Bachelor of Technology in METALLURGICAL AND MATERIALS ENGINEERING

Bachelor of Technology in METALLURGICAL AND MATERIALS ENGINEERING
Textural and Magnetic Properties of Cross-Rolled Silicon Steels
A Thesis Submitted in Partial Fulfillment of the Requirements for the Degree of
Bachelor of Technology
in
METALLURGICAL AND MATERIALS ENGINEERING
By
AMAR JASPRIT DUNGDUNG (110MM0352)
RAKESH KUMAR SETHY (110MM0382)
DEPARTMENT OF METALLURGICAL AND MATERIALS ENGINEERING
NATIONAL INSTITUTE OF TECHNOLOGY
ROURKELA
National Institute of Technology
Rourkela
CERTIFICATE
This is to certify that the thesis entitled, " Textural and Magnetic properties of Crossrolled silicon steels” submitted by Amar Jasprit Dungdung (110MM0352) and
Rakesh Kumar Sethy(110MM0382) in partial fulfillment of the requirements for the
award of Bachelor of Technology Degree in Metallurgical and Materials
Engineering at National Institute of Technology, Rourkela is an authentic work carried
out by them under my supervision and guidance.
To the best of my knowledge, the matter embodied in the thesis has not been submitted
to any other University/Institute for the award of any Degree or Diploma.
Date:
Prof. Santosh Kumar Sahoo
Dept. of Metallurgical and Materials Engineering
National Institute of Technology
Rourkela-769008
1
ACKNOWLEDGEMENT
We grab this opportunity to thank and express our profound gratitude and deepest
regards to our guide Prof. Santosh Kumar Sahoo for his exemplary guidance,
monitoring, support and constant encouragement throughout the course of our project
work. The blessings, help and guidance provided by him from time to time and even at
odd hours of the day was like water to a thirsty traveler and the knowledge he has
imparted to us shall carry us a long way in the journey of life on which we are about to
embark.
We also take this opportunity to express gratitude to Dr. B .C Ray, HOD, Metallurgical
and Materials Engineering for his cordial support, valuable information and guidance,
which helped me in completing this task through various stages.
This study would not have been a success without the supervision and support of Prof.
I. Samajdar, IIT Bombay.
It will be negligent on our part if we fail to thank Mr. Surjyakanta Panda, student in PhD
for his unselfish will for explaining us the subject. We are obliged to the staff members
of department of Metallurgical and Materials engineering for the valuable information
provided by them in their respective fields. We are grateful for their cooperation during
the period of our assignment.
Place: NIT Rourkela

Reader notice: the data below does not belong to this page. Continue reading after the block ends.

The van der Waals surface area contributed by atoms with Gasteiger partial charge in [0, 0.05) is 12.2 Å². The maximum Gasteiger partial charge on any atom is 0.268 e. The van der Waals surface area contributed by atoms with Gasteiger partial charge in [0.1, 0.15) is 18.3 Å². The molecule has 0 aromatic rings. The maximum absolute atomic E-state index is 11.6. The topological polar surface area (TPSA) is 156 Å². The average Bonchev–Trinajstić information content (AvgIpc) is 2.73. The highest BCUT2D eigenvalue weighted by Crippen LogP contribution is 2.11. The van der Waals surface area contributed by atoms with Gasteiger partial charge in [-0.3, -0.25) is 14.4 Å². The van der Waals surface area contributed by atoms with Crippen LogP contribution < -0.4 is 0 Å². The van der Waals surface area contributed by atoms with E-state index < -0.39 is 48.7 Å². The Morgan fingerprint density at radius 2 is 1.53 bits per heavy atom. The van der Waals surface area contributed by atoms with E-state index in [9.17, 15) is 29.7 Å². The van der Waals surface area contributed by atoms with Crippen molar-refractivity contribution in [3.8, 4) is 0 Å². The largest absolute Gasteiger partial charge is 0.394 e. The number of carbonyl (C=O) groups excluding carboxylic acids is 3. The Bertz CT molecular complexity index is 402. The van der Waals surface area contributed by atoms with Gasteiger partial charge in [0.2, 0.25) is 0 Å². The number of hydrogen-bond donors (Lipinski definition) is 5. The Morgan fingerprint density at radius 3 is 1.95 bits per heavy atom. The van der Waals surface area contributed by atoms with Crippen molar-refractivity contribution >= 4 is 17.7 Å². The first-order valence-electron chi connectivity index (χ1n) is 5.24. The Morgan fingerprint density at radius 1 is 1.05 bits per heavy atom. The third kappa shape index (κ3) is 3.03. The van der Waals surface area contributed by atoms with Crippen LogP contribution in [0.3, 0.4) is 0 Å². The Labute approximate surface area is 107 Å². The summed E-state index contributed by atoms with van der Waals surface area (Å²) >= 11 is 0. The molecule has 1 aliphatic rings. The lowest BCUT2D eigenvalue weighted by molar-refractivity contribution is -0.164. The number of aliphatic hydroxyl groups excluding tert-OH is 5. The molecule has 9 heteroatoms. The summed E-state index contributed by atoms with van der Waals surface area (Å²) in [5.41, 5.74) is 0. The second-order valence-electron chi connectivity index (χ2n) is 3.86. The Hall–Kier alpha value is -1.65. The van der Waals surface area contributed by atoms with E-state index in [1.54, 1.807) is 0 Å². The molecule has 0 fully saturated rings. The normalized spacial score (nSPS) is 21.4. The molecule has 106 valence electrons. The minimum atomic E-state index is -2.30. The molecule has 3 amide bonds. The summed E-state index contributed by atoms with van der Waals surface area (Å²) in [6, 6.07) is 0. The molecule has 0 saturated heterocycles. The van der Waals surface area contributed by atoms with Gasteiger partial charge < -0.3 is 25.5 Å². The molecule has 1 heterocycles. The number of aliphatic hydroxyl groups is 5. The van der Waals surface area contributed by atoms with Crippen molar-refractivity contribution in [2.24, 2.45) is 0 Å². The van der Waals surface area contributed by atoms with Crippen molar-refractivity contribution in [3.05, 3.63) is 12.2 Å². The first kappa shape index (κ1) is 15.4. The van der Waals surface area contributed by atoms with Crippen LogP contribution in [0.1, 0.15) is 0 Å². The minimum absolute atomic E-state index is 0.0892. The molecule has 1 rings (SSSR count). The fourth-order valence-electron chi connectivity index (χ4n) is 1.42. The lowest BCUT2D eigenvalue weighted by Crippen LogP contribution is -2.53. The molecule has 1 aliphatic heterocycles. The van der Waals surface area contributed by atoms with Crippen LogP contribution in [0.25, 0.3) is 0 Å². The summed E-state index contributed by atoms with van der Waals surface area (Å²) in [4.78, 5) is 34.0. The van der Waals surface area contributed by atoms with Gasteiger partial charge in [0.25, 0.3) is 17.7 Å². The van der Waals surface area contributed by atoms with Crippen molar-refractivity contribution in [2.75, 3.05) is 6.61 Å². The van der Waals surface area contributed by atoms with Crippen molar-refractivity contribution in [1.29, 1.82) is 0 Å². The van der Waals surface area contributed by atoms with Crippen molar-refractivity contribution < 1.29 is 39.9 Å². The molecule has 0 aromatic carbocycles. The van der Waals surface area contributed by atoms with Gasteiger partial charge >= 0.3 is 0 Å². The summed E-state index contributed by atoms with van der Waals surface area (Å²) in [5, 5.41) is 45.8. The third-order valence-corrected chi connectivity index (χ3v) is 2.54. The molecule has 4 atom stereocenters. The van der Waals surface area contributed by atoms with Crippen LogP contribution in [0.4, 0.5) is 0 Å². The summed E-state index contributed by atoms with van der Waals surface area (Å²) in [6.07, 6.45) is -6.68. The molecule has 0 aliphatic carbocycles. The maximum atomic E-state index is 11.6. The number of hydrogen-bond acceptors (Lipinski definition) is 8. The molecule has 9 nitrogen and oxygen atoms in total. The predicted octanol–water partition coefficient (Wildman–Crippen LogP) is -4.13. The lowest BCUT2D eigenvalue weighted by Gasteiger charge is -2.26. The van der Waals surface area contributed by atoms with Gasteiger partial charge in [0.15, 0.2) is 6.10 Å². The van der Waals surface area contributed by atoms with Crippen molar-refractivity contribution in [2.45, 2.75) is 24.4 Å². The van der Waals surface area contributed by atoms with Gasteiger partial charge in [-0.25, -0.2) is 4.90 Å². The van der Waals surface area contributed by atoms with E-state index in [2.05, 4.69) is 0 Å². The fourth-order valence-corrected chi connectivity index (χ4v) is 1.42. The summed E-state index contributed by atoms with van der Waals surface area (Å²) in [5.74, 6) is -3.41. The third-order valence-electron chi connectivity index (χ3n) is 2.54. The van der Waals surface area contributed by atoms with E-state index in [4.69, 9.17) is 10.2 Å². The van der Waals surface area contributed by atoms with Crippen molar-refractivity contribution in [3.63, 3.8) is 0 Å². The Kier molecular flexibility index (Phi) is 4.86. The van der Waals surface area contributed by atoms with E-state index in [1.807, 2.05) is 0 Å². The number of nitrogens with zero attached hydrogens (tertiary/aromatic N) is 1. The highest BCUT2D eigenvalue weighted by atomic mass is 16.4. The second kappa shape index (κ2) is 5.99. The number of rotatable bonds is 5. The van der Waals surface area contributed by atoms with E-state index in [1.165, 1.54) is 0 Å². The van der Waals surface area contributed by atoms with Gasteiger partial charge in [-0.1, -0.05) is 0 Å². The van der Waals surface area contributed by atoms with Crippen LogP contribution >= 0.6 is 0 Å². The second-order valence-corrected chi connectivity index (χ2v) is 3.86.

Amar Jasprit Dungdung(110MM0352)
Rakesh Kumar Sethy
2
(110MM0382)
ABSTRACT
Silicon steels are widely used for their electrical applications in motors, generators,
small transformer cores due to their high permeability, low core losses and their uniform
magnetic properties in all directions of the material. The major processing steps
involved for the production of silicon steels are hot rolling, cold rolling and annealing.
The processing steps largely affect the texture of these steels which subsequently
improves the electrical properties of these steels. The objective of the present study is
to investigate the cross-rolling effect on texture development of silicon steels and its
magnetic/electrical properties. X- ray Diffraction (XRD) method is carried out on the
sample to understand the textural development. PC based Pulse Field Hysteresis Loop
Tester is used to estimate the magnetic properties. It is observed that the steels have
improved textural and magnetic properties.
Keywords: Silicon steel, texture, magnetic permeability, core loss.
3
CONTENTS
TOPICS
PAGE NO.
Certificate
1
Acknowledgement
2
Abstract
3
List of Figures
6
List of Tables
7
Chapter 1: Introduction
1.1 Background
9
1.2 Objectives
10
Chapter 2: Literature review
2.1 Silicon steels
11
2.2 Effect of alloying elements on silicon steels
11
2.3 Types of Silicon Steels
12
2.4 Texture
13
2.4.1 Grain orientation
14
2.4.2 Pole figures
15
2.4.3 Oriental distribution Function
17
2.4.4 Euler angles
17
2.4.5 Euler space
19
2.4.6 Texture Developments in Silicon steels
20
2.5 X-ray diffraction
22
2.5.1 Features of X-Ray Diffraction Method
22
Chapter 3: Materials and Experimental Procedure
3.1 Materials
24
3.2 Texture characterization
24
4
TOPICS
PAGE NO.
3.3 Magnetic properties
24
Chapter 4: Results and Discussion
25
Chapter 5: Summary and Recommendation
32
References
33
5
LIST OF FIGURES
Fig no.
2.1
2.2
Caption
Page no.
Typical processing stages of non-oriented electrical steel.
The main issues involved in such steps are indicated.
13
a) Material without texture,
b) Material with a crystallographic texture,
14
(c) Material with morphological texture.
The small cubes represent the crystallographic orientation of
the grains.
2.3
2.4
Examples of crystal orientations in sheet (a) and wire (b), expressed
with Miller indices. The three cube axes are shown as xc, yc and zc.
15
Polycrystalline specimen
16
2.4 (a) Pole Figures
16
2.4 (b) Pole figure without texture
16
2.4 (c) Pole figure with texture
16
2.5
Orientation of the crystal axis system {Xic} and the sample axis system
{RD, TD, ND}; s is the intersection of the planes (RD–TD) and ([100]–[010])
18
2.6
Definition of the Euler angles φ1, Φ, and φ2 in the Bunge convention
18
2.7
Graphical representation of crystallographic orientations with Euler angles
19
2.8
Schematic representation of the most important texture components in the
φ2=45°section of ODF
22
2.9
Basic method of X ray Diffraction
23
4.1
ODF plot, at constant 2, of CRNO sample in the rolling direction.
26
6
Fig no.
4.2
Caption
Page no.
ODF plot, at constant 2, of CRNO sample in the direction 45o
27
to the rolling direction.
4.3
ODF plot, at constant 2, of CRNO sample in the transverse direction.
4.4
Volume fraction of cube, (001)<100> and goss (110)<001>
28
orientation at different directions of CRNO sample
29
4.5
Estimated core losses of CRNO sample at different directions.